Once again Jaylen Nowell said goodbye to the Washington Huskies and reaffirmed that he’s committed to staying in the NBA draft and turning pro.

“Having decided to keep my name in the NBA Draft, I want to make sure Husky Nation knows how much I’ve appreciated their support and encouragement during my career at UW,” Nowell said in a statement released by the school. “From the Dawg Pack to the entire UW staff and coaches that have helped me along the way, I couldn’t have done this if it wasn’t for you guys.

“You have all helped me achieve my dreams and best believe, I’m a Husky for Life, there’s no changing that. I can’t wait to see what this program continues to do.”

On March 31, Nowell, a 6-foot-4 sophomore guard, initially announced he was entering the NBA draft and forgoing the final two years of college eligibility.

His most recent announcement closes the door on his UW career.

There had been some confusion regarding the deadline for when underclassmen can return to their college teams. The NCAA stated that players need to withdraw from the draft before its 11:59 p.m. ET deadline on Wednesday to retain eligibility.


However, a recent NCAA rule also stated: “College basketball players who request an Undergraduate Advisory Committee evaluation, participate in the NBA combine and aren’t drafted can return to school as long as they notify their athletics director of their intent by 5 p.m. the Monday after the draft.”

The NBA draft is June 20.

However, a NCAA spokesperson confirmed that the post-draft rule change is not yet effective.

Which brings us back to the original May 29 deadline and explains why Nowell felt the need to make it clear that he’s staying in the draft.

“We couldn’t be more proud of Jaylen for what he accomplished at UW,” Huskies coach Mike Hopkins wrote on his Twitter account. “Starting this journey as a 17-year-old freshman, believing in our staff and seeing his development on and off the court while he was here, it has truly been a privilege to coach him.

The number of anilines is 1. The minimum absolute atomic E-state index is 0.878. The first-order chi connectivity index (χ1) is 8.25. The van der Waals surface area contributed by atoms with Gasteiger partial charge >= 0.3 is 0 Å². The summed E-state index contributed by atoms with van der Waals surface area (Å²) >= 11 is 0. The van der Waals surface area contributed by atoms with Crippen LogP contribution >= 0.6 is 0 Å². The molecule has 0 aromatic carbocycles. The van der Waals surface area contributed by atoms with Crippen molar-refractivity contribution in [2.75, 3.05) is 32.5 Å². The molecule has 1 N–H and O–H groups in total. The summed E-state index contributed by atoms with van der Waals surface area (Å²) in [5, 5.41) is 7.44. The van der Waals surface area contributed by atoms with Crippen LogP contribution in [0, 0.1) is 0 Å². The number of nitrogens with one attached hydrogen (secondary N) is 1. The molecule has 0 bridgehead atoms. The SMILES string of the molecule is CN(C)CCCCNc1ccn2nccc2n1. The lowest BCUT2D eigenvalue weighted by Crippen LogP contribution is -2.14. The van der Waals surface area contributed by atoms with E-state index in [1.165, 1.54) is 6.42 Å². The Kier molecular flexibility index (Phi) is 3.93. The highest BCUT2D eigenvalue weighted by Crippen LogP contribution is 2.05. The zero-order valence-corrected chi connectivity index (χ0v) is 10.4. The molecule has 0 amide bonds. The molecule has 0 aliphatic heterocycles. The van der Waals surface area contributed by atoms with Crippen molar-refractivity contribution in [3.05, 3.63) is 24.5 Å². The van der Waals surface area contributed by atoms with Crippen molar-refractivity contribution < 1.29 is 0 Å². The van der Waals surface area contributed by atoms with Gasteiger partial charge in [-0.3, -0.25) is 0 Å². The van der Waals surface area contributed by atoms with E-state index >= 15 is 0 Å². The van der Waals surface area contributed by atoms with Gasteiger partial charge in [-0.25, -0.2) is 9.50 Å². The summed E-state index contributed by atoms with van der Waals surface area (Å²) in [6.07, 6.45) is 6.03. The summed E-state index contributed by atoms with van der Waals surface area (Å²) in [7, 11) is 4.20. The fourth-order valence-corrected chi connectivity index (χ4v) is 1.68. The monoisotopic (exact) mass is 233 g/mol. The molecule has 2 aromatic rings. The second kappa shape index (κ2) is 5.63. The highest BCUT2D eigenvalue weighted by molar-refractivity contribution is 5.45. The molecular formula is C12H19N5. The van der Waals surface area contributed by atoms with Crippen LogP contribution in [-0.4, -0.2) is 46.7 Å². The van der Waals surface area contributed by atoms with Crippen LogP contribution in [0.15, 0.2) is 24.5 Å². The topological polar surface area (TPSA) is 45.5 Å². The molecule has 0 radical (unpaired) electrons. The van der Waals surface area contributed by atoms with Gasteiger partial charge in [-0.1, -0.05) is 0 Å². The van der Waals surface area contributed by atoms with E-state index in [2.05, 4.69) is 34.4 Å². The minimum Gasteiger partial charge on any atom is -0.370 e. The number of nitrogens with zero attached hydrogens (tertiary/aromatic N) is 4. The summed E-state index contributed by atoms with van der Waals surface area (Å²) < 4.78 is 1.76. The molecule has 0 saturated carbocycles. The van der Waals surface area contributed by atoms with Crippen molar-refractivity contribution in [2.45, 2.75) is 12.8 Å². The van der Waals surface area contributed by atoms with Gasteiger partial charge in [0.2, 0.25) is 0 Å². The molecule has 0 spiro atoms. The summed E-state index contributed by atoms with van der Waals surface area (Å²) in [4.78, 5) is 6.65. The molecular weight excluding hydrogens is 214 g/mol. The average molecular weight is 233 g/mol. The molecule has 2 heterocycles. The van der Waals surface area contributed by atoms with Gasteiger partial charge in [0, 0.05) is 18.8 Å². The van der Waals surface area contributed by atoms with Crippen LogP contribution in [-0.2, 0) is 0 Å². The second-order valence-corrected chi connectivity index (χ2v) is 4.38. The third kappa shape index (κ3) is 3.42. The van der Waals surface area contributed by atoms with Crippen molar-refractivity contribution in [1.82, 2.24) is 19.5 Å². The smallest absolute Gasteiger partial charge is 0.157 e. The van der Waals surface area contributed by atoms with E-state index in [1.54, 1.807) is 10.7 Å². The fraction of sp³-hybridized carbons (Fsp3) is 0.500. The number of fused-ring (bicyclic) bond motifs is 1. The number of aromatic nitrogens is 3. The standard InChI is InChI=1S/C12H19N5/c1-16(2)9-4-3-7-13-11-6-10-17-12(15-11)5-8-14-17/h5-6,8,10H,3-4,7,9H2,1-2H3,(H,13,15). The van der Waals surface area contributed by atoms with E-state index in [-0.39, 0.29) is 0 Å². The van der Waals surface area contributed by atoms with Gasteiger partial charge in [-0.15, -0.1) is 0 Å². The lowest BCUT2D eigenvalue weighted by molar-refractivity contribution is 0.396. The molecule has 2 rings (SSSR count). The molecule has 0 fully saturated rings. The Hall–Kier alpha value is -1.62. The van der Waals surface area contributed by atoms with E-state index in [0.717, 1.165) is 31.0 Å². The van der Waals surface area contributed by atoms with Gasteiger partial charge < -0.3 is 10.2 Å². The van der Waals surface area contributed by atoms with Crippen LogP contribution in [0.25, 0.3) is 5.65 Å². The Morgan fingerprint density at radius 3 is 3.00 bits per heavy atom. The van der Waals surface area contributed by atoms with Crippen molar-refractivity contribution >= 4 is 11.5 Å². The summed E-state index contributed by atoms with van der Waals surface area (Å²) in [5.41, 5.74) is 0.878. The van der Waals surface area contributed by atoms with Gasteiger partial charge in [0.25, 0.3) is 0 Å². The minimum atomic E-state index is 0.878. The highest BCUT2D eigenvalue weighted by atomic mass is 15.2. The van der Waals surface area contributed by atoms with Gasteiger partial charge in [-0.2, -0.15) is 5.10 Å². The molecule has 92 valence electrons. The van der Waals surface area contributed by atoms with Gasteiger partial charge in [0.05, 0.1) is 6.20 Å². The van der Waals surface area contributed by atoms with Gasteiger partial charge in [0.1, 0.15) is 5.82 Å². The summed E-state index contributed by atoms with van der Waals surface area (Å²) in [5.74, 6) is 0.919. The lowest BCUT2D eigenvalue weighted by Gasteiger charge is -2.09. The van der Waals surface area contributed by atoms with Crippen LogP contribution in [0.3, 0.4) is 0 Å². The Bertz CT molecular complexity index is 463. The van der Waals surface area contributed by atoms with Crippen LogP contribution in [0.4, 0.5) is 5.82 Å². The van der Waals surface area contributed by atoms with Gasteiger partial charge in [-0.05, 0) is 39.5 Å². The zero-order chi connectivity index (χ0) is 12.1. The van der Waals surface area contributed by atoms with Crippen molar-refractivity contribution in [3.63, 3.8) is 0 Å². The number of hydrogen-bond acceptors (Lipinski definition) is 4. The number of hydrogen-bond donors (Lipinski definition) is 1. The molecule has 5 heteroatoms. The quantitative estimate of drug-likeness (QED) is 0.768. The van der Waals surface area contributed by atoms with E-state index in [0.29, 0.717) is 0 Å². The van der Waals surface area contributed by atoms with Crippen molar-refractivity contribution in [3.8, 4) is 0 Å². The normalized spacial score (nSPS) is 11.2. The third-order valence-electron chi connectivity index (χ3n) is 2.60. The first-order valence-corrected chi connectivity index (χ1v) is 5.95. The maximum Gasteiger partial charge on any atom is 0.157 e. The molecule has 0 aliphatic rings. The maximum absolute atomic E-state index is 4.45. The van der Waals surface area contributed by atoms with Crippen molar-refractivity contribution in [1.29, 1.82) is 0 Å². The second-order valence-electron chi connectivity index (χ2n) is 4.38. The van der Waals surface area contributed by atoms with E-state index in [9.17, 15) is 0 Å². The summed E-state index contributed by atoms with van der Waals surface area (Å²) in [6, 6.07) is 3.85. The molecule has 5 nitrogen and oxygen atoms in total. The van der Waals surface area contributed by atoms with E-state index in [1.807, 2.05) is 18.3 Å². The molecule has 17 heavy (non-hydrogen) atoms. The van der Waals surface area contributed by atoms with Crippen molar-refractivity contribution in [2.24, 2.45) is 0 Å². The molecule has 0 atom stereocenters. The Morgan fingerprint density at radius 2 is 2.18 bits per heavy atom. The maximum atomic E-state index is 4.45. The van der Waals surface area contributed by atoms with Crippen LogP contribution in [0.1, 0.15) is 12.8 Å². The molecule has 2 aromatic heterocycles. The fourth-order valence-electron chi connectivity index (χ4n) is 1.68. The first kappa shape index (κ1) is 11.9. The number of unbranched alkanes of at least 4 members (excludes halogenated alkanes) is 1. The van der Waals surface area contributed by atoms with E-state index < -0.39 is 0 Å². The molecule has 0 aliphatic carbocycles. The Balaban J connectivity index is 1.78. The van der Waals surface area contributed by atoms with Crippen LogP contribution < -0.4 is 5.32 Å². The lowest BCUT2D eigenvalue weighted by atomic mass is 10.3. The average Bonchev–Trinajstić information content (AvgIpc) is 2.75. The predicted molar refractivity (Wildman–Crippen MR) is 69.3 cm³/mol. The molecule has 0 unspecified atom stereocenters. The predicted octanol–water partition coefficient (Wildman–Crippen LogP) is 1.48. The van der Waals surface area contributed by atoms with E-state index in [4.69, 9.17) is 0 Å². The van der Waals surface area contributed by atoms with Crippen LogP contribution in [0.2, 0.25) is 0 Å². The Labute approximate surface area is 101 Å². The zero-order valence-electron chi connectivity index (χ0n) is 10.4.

“Excited to see @JaylenNowell enter his name into NBA draft and watch his career continue. As I keep saying, ‘He is gonna make his new coach very happy.’ Jay knows though, once a DAWG, always a DAWG and his family is behind him 100 percent!”

Nowell averaged 16.2 points, 5.3 rebounds, 3.1 assists and 1.3 steals this season while shooting 50.2 percent from the field and 44.0 percent on three-pointers.


The former Garfield High star won the Pac-12 player of the year award and joined Brandon Roy (2006) and Chris Welp (1986) as the only UW players to receive the award.

Nowell led the Huskies in scoring the past two seasons and became the quickest player in UW history to reach 600, 700, 800 and 1,000 points. He ranks 31st on the school’s all-time scoring list and was on pace to break the record of 2,073 points held by Welp.

Following his participation at last month’s NBA combine, Nowell is tabbed as second-round pick, according to several mock drafts.

NBAdraft.net projects he’ll be taken at No. 40 overall by the Sacramento Kings and NBAdraftroom.com has him going to the Atlanta Hawks at No. 44.

Meanwhile, CBS sports ranks Nowell 65th among its top 130 draft prospects and ESPN has him at No. 92 on a list of 100.

Nowell’s departure affirms Washington will lose four starters, five of its top six scorers and 81 percent of its scoring from a team that won the Pac-12 regular-season championship and finished 27-9 in the second round of the NCAA tournament.


Sophomore guard Nahziah Carter, who averaged 8.1 points, is the top returning scorer. Sophomore forward Hameir Wright, who averaged 2.8 points, 2.3 rebounds and 1.4 blocks, is the lone returning starter.

The Huskies are expected to reload with a top-10 recruiting class led by five-star prospects Isaiah Stewart and Federal Way’s Jaden McDaniels. The 2019 recruiting class also includes four-star shooting guard RaeQuan Battle and three-star combo guard Marcus Tsohonis.

Washington also adds sophomore point guard Quade Green, a Kentucky transfer and former five-star prospect, who becomes eligible in January.

Currently, the Huskies are expected to 12 players on scholarship, which is one fewer than the NCAA limit.

Hopkins said last week that he was reserving a spot for Nowell and wasn’t sure if the team would use it if UW star remained in the NBA draft.